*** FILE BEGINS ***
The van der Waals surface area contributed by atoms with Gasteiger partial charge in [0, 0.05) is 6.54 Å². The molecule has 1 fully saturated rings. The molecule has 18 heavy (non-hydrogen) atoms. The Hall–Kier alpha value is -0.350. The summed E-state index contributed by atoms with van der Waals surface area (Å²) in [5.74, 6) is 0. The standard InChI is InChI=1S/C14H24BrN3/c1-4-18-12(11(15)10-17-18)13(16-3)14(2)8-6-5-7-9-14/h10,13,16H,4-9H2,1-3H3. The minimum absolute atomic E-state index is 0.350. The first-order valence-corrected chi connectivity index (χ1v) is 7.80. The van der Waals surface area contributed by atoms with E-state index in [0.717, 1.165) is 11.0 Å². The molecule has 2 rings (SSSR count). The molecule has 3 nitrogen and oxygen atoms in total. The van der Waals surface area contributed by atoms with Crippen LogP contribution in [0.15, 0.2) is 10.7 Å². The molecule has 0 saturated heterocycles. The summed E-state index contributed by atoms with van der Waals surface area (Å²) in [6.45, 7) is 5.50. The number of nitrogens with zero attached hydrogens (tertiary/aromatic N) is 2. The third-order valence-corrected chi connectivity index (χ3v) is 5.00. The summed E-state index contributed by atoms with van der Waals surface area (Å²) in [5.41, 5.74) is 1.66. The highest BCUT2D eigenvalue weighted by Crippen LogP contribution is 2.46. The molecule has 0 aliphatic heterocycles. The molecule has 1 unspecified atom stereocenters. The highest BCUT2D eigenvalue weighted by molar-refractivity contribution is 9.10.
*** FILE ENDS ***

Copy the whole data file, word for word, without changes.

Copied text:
The van der Waals surface area contributed by atoms with Gasteiger partial charge in [0, 0.05) is 6.54 Å². The molecule has 1 fully saturated rings. The molecule has 18 heavy (non-hydrogen) atoms. The Hall–Kier alpha value is -0.350. The summed E-state index contributed by atoms with van der Waals surface area (Å²) in [5.74, 6) is 0. The standard InChI is InChI=1S/C14H24BrN3/c1-4-18-12(11(15)10-17-18)13(16-3)14(2)8-6-5-7-9-14/h10,13,16H,4-9H2,1-3H3. The minimum absolute atomic E-state index is 0.350. The first-order valence-corrected chi connectivity index (χ1v) is 7.80. The van der Waals surface area contributed by atoms with E-state index in [0.717, 1.165) is 11.0 Å². The molecule has 2 rings (SSSR count). The molecule has 3 nitrogen and oxygen atoms in total. The van der Waals surface area contributed by atoms with Crippen LogP contribution in [0.15, 0.2) is 10.7 Å². The molecule has 0 saturated heterocycles. The summed E-state index contributed by atoms with van der Waals surface area (Å²) in [6.45, 7) is 5.50. The number of nitrogens with zero attached hydrogens (tertiary/aromatic N) is 2. The third-order valence-corrected chi connectivity index (χ3v) is 5.00. The summed E-state index contributed by atoms with van der Waals surface area (Å²) in [5.41, 5.74) is 1.66. The highest BCUT2D eigenvalue weighted by Crippen LogP contribution is 2.46. The molecule has 0 aliphatic heterocycles. The molecule has 1 unspecified atom stereocenters. The highest BCUT2D eigenvalue weighted by molar-refractivity contribution is 9.10.